Judicial review is a court proceeding in which a judge reviews the lawfulness of a decision made by a public body. In the case of military personnel, it could mean challenging a decision made by the Ministry of Defence, disputing a Coroner’s verdict or challenging the actions of other organisations within the Armed Forces.
Hodge Jones & Allen has a long-standing and successful record of challenging decisions taken by public bodies, which affect military personnel. We passionately believe that military authorities should be held to account when they fail our servicemen and women in the forces. Our specialist expertise means that often we can persuade the authorities to reconsider their decisions or change course, before cases even reach court. However, we have fought and won judicial reviews which have been vigorously defended by the Ministry of Defence and other bodies.
How can we help?
We explore every legal avenue to overturn unfair decisions and we are known as a leading firm for bringing judicial reviews on behalf of military personnel. Our solicitors can help you challenge decisions, procedures or failure to act appropriately, in these instances:
1. Coroner inquest verdicts
2. Refusal by the armed forces to disclose information to an inquest
3. Breaches of human rights law
4. Refusal to make payment for injuries
5. Failure to investigate complaints, for example in relation to allegations of bullying, harassment, assault and discrimination
6. Refusal to discharge someone who has Post Traumatic Stress Disorder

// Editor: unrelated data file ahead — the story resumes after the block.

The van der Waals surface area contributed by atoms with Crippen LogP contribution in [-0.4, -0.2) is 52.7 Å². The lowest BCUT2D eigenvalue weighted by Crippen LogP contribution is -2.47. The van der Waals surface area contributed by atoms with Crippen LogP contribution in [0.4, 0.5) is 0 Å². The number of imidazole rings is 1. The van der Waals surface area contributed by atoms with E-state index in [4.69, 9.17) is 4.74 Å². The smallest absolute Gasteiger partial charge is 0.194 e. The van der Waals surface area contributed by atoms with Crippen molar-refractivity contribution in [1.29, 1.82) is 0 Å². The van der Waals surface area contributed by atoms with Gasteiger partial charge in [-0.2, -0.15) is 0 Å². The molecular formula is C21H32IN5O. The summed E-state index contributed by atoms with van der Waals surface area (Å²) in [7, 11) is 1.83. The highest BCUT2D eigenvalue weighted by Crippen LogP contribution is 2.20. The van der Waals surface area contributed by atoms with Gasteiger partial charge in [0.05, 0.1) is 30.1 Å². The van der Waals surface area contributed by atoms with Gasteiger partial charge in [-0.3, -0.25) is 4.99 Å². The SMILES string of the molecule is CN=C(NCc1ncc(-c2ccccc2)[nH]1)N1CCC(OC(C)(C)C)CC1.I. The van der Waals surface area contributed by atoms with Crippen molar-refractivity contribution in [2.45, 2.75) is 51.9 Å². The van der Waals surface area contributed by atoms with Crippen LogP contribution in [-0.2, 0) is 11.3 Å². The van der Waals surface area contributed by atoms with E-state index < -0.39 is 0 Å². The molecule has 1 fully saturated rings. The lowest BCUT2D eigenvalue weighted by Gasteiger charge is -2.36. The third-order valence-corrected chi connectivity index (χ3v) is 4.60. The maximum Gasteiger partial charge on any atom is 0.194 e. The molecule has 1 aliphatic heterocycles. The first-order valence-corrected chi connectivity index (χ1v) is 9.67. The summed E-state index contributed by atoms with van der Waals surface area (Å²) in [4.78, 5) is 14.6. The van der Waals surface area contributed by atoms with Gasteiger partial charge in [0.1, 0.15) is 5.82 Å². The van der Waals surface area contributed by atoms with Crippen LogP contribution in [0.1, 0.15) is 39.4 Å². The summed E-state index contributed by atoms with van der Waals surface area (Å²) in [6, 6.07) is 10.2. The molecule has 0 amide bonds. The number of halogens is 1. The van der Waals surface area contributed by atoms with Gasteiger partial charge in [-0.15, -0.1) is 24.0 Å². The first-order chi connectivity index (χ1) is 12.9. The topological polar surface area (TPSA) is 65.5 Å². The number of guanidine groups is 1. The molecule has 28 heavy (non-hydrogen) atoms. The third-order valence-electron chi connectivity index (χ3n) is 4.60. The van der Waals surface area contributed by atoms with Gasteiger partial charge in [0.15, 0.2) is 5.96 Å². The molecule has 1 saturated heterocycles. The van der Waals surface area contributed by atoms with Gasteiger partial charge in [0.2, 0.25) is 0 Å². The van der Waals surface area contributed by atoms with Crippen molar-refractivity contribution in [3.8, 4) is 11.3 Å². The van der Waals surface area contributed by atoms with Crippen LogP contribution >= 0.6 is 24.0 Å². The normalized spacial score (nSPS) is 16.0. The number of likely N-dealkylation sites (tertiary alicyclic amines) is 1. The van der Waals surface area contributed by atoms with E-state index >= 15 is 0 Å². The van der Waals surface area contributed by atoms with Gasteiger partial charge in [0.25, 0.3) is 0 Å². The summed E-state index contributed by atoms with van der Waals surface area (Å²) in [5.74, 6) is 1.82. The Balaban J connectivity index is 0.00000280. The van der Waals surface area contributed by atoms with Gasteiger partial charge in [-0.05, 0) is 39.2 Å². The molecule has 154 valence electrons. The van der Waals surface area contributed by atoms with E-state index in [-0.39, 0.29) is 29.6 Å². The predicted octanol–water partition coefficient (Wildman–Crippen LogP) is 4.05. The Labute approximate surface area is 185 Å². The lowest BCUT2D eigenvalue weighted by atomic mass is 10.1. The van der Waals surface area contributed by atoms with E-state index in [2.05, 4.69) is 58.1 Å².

7. Challenging decisions on compensation
8. Failures to prosecute or investigate crimes
Our experience of military cases ranges from high profile judicial reviews to very many less well known, but no less complex or important cases.
If there is a decision you want to challenge, it is important to act quickly. There are strict time limits for launching a judicial review, usually within three months, although in some cases the review must be brought sooner. Please contact us as soon as possible so we can help.
Snatch Land Rover
We won the right to a judicial review of the Government’s refusal to hold a Public Inquiry into the use of Snatch Land Rover vehicles in Iraq. The judicial review was brought on behalf of families who lost loved ones killed in Iraq in these inadequately armoured vehicles. The families’ claim was that troops should not have been using Snatch Land Rovers in Iraq, when they were so poorly equipped to protect against threats such as roadside bombs. The Ministry of Defence subsequently recommended the families should request the Iraq Inquiry to investigate the use of Snatch Land Rovers. Following concerns raised at the Iraq Inquiry, the Government announced it would spend £100m replacing the Snatch Land Rover with an improved armoured patrol vehicle.
Private Jason Smith
Following a lack of disclosure by the Ministry of Defence, we brought a judicial review to challenge the verdict of an inquest into the death of Private Jason Smith, who suffered fatal heatstroke while serving in Iraq in 2003. This resulted in the Supreme Court quashing the verdict and led to a second inquest which found that the risk of death could have been reduced by adherence to policy on heat illness, in terms of climatic monitoring, hydration and medical treatment, and by the availability of air-conditioned accommodation and vehicles. We won substantial damages and an apology from the Ministry of Defence for his mother, Catherine Smith.
Our Judicial Review Solicitors are backed by nearly four decades of experience. Our legal practice and team of Military Claims Solicitors have a strong track record of achieving the best possible results. For expert legal advice use our contact form or call us on 0808 250 6017 today.